U.S. Army Air Assault School is located at several places including Fort Campbell, Kentucky, Fort Drum, New York, the United States Military Academy, and various continental U.S. and overseas locations to include Germany and Hawaii. This school is an intense 10-day course designed to give leaders a basic understanding of Army helicopter missions. Students will be tested in the classroom and through hands-on, performance-oriented evaluations. It is broken down into three phases: Aircraft Familiarization Phase, Slingload Phase, and Rappel Phase. A cadet obtains a slot in Air Assault by virtue of his/her performance during the school year. The Battalion usually receives 3-4 slots per year. Only the most qualified and motivated cadets will be selected to attend the course.

Ranger Challenge is a prestigious club and competition that is considered the varsity sport of Army ROTC. It consists of a eleven-person coed team and represents the school's ROTC program nationally each fall semester. Its purpose is to develop esprit-de-corps, technical and tactical competence, physical fitness, and leadership abilities of its participants. During Ranger Challenge, you will be able to meet and network with high-performing and like-minded peers across the nation as well as influential senior leaders in the military. You will often hear from many senior leaders in the United States Army that they first met each other as college students at Ranger Challenge. It is a tradition and competition that spans decades.

The competition tests cadets in weapons handling and assembly, marksmanship, one-rope bridge assembly and crossing, orienteering, the hand grenade assault course, and many physically intensive events involving strength, power, and endurance. Teams move from event to event across approximately 20 to 30 miles within a 24-hour period. Winning teams for each Brigade subsequently participate in the annual Sandhurst Military Skills Competition at the U.S. Military Academy (USMA) in the spring. Sandhurst is a two-day competition featuring teams from West Point, Army ROTC units across the U.S., all service academies, and 14 international teams from across the globe.

Mountain Warfare School is at Ethan Allen Firing Range in Jericho, Vermont. This course is designed to teach and familiarize cadets with mountain operations. It will challenge you both physically and mentally. Training is nonstop: 16 hours per day for 14 days. It tests your physical strength by forcing you to carry a 45-65 pound rucksack for 2-5 miles a day in mountainous terrain and mentally by testing your day and night land navigation skills.

Northern Warfare School is taught at the Northern Warfare Training Center in Fort Greely, Alaska. The course is designed to familiarize selected cadets with the skills required for movement in mountainous terrain and cold regions during summer months. Emphasis is placed on basic military mountaineering skills and river operations on the inland waterways. A cadet obtains a slot in Northern Warfare School by virtue of his/her performance during the school year. The Battalion usually receives 0-1 slots per year. Only the most qualified and motivated cadets will be selected to attend the course.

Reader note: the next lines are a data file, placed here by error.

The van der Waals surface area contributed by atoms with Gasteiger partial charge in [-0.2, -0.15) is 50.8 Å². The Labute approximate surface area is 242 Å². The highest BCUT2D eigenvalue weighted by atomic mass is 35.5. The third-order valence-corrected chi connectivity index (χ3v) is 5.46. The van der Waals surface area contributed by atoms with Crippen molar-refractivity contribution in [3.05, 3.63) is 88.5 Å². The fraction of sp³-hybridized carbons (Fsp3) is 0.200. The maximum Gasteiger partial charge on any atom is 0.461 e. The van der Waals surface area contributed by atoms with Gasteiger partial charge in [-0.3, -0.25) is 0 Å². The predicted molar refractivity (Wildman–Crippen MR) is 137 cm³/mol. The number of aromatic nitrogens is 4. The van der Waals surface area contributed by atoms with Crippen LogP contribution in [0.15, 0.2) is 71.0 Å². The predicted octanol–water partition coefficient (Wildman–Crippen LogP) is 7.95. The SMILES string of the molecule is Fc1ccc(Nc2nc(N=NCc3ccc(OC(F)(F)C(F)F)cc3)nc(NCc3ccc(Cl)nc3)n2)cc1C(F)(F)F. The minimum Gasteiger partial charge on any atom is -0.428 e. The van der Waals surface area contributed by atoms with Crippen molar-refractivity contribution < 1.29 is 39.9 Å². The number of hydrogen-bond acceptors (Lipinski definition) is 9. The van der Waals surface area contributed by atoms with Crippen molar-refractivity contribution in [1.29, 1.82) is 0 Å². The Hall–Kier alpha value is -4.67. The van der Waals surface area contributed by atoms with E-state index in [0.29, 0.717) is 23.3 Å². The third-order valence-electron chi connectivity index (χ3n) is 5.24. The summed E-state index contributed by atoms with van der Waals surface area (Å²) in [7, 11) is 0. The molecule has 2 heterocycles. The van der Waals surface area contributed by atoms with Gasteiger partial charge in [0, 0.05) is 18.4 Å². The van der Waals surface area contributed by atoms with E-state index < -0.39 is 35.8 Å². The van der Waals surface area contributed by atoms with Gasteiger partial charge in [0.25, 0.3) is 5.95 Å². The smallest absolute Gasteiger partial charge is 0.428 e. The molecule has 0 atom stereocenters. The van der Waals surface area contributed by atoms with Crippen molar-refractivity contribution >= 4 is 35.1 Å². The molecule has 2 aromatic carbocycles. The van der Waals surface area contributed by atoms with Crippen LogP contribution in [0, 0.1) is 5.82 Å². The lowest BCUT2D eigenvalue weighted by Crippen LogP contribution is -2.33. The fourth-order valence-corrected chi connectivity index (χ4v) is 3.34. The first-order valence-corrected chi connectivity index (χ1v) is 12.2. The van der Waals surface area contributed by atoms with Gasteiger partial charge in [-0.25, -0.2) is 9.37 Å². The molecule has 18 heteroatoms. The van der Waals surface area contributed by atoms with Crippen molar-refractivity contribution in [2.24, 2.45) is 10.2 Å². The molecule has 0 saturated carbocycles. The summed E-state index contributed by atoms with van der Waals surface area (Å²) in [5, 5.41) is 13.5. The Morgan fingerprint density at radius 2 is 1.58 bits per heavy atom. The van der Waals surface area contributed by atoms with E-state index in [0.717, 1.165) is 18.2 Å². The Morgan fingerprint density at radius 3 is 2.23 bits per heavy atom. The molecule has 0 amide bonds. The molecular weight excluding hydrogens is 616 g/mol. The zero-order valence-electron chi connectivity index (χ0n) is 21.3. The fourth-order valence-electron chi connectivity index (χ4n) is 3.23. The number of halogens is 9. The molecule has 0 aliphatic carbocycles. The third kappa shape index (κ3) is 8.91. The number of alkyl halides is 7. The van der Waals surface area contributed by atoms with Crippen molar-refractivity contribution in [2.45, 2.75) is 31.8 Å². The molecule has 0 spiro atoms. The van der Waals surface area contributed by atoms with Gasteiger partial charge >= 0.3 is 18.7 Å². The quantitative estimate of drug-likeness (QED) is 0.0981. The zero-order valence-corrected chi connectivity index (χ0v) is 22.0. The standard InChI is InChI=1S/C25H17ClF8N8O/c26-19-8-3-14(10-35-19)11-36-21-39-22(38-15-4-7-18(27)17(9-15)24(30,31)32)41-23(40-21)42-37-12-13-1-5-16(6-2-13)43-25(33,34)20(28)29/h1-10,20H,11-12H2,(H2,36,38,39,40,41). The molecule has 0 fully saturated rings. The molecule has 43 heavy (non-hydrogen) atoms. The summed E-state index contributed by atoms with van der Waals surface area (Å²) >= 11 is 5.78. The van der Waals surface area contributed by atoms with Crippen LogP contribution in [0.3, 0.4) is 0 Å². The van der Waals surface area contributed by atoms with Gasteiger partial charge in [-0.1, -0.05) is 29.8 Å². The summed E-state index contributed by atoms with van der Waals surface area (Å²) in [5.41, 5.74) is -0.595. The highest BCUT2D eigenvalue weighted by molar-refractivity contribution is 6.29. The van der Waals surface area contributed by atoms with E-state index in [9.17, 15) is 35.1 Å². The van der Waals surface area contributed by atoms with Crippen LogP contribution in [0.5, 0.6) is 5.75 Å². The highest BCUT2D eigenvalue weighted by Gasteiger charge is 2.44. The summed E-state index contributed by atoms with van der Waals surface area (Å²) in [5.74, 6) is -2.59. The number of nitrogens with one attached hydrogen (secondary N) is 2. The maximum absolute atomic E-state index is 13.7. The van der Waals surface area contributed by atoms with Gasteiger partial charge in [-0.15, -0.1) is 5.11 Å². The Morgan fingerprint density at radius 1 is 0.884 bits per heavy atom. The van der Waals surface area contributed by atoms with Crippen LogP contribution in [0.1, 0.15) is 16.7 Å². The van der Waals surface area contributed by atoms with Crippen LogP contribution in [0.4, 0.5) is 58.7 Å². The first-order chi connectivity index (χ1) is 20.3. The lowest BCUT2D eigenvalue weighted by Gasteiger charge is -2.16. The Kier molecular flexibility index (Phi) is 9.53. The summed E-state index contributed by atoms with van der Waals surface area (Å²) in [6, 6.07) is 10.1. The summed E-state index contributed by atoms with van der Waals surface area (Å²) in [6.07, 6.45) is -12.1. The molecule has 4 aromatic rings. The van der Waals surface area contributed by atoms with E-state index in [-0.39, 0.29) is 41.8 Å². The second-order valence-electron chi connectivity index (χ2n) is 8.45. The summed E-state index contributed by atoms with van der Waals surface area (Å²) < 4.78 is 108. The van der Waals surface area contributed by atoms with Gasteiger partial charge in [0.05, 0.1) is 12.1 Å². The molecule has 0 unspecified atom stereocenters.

The Jungle Operations Training Course (JOTC) spans 12 days through which students execute a 12 day program of instruction. Subjects focus on jungle mobility training, waterborne operations, combat tracking, jungle tactics, survival training, and situational training exercises at the squad level. Graduates of the JOTC learn tactics, techniques, and procedures required to fight, win, and survive within any jungle environment. The course consists of two weeks of training following the crawl, walk, run methodology embedded within each activity as well as the overall training path.

Key West Florida is known worldwide as one of the tourist destinations, but it’s also home to the Special Forces Underwater Operations School. The Army’s six-week course churns out combat divers who take that knowledge back to their units and share it with their own teams.

Cadets with an Academic Major in Nursing are the only Cadets eligible to apply for this program. Cadets are assigned to Army Medical Facilities both in the continental United States (CONUS) and outside the continental United States (OCONUS), including Europe. NSTP provides nursing Cadets with opportunities to develop and practice leadership in a clinical environment. Cadets work side-by-side with an Army Nurse Corps Officer preceptor. Cadets must submit an application packet through their Brigade Nurse counselor to the Cadet Command Chief Nurse to qualify. Cadets applying for this program must be certified in Basic Cardiac Life Support (BCLS- Provider level), and certification may not expire prior to the completion of NSTP training.

Cadet Troop Leadership Training is an optional program for MS3 cadets (juniors) during the summer following completion of CST. This three-week continental U.S. or 4-week overseas program trains Cadets in Lieutenant positions with active Army and Reserve component units. Assignments are available in nearly all branches worldwide.

Snapshot in History


David Hughes (Class of 2020), a junior in this photo, excitedly sprints off Fryar Drop Zone with his T-11 parachute at Fort Moore, Georgia, in 2019. He has just completed his first static line jump at the Basic Airborne Course. A few minutes prior to this photo, David Hughes conducted a proper exit out of the door of a C-130 aircraft flying at a speed of 130 knots (about 150 miles per hour) at an altitude of 1,250 feet. During Jump Week, students must successfully complete five parachute jumps with the T-11 parachute at 1,250 feet from a C-130 or C-17 aircraft. Students must run to the airfield daily, conduct sustained airborne training, don their equipment, and await their turn to jump. Generally, two of the jumps are "combat equipment jumps," in which the jumper carries a rucksack with MAWC (Modular Airborne Weapons Case) and a dummy weapon. Three jumps are "Hollywood", in that the jumper only wears the parachute and reserve. The last jump will culminate by combining the combat equipment with a night jump, giving the student a complete understanding of a night combat equipment jump.